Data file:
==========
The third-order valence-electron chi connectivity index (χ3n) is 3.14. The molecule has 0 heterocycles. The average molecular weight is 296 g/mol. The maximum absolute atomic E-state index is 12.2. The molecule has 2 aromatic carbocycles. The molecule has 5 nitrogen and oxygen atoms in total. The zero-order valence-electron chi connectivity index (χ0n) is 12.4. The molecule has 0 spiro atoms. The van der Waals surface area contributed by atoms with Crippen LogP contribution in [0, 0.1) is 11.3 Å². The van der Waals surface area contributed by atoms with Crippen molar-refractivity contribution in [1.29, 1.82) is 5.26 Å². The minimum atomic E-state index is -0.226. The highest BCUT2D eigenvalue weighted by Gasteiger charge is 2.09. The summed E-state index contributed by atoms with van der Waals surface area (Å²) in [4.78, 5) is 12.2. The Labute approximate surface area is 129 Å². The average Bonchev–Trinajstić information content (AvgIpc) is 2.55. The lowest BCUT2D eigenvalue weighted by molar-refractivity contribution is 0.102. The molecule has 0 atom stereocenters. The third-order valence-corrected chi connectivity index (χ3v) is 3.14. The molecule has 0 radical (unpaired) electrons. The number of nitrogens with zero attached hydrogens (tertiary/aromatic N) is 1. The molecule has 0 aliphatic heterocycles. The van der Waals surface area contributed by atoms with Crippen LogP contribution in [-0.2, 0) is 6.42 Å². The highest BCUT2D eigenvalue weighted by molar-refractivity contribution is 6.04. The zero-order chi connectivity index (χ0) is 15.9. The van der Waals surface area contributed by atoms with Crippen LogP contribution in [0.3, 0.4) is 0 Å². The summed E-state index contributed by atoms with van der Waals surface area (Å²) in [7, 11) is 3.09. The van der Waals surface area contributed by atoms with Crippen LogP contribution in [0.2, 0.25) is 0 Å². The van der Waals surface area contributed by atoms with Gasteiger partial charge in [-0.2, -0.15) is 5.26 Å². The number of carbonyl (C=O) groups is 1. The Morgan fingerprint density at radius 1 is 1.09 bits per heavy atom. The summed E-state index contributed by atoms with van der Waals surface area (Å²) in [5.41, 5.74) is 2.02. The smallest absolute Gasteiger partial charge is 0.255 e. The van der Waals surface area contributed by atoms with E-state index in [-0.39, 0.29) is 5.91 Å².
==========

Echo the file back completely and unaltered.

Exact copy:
The third-order valence-electron chi connectivity index (χ3n) is 3.14. The molecule has 0 heterocycles. The average molecular weight is 296 g/mol. The maximum absolute atomic E-state index is 12.2. The molecule has 2 aromatic carbocycles. The molecule has 5 nitrogen and oxygen atoms in total. The zero-order valence-electron chi connectivity index (χ0n) is 12.4. The molecule has 0 spiro atoms. The van der Waals surface area contributed by atoms with Crippen LogP contribution in [0, 0.1) is 11.3 Å². The van der Waals surface area contributed by atoms with Crippen molar-refractivity contribution in [1.29, 1.82) is 5.26 Å². The minimum atomic E-state index is -0.226. The highest BCUT2D eigenvalue weighted by Gasteiger charge is 2.09. The summed E-state index contributed by atoms with van der Waals surface area (Å²) in [4.78, 5) is 12.2. The Labute approximate surface area is 129 Å². The average Bonchev–Trinajstić information content (AvgIpc) is 2.55. The lowest BCUT2D eigenvalue weighted by molar-refractivity contribution is 0.102. The molecule has 0 atom stereocenters. The third-order valence-corrected chi connectivity index (χ3v) is 3.14. The molecule has 0 radical (unpaired) electrons. The number of nitrogens with zero attached hydrogens (tertiary/aromatic N) is 1. The molecule has 0 aliphatic heterocycles. The van der Waals surface area contributed by atoms with Crippen LogP contribution in [-0.2, 0) is 6.42 Å². The highest BCUT2D eigenvalue weighted by molar-refractivity contribution is 6.04. The zero-order chi connectivity index (χ0) is 15.9. The van der Waals surface area contributed by atoms with Crippen LogP contribution in [0.3, 0.4) is 0 Å². The summed E-state index contributed by atoms with van der Waals surface area (Å²) in [7, 11) is 3.09. The van der Waals surface area contributed by atoms with Crippen LogP contribution in [0.2, 0.25) is 0 Å². The van der Waals surface area contributed by atoms with Gasteiger partial charge in [-0.2, -0.15) is 5.26 Å². The number of carbonyl (C=O) groups is 1. The Morgan fingerprint density at radius 1 is 1.09 bits per heavy atom. The summed E-state index contributed by atoms with van der Waals surface area (Å²) in [5.41, 5.74) is 2.02. The smallest absolute Gasteiger partial charge is 0.255 e. The van der Waals surface area contributed by atoms with E-state index in [-0.39, 0.29) is 5.91 Å².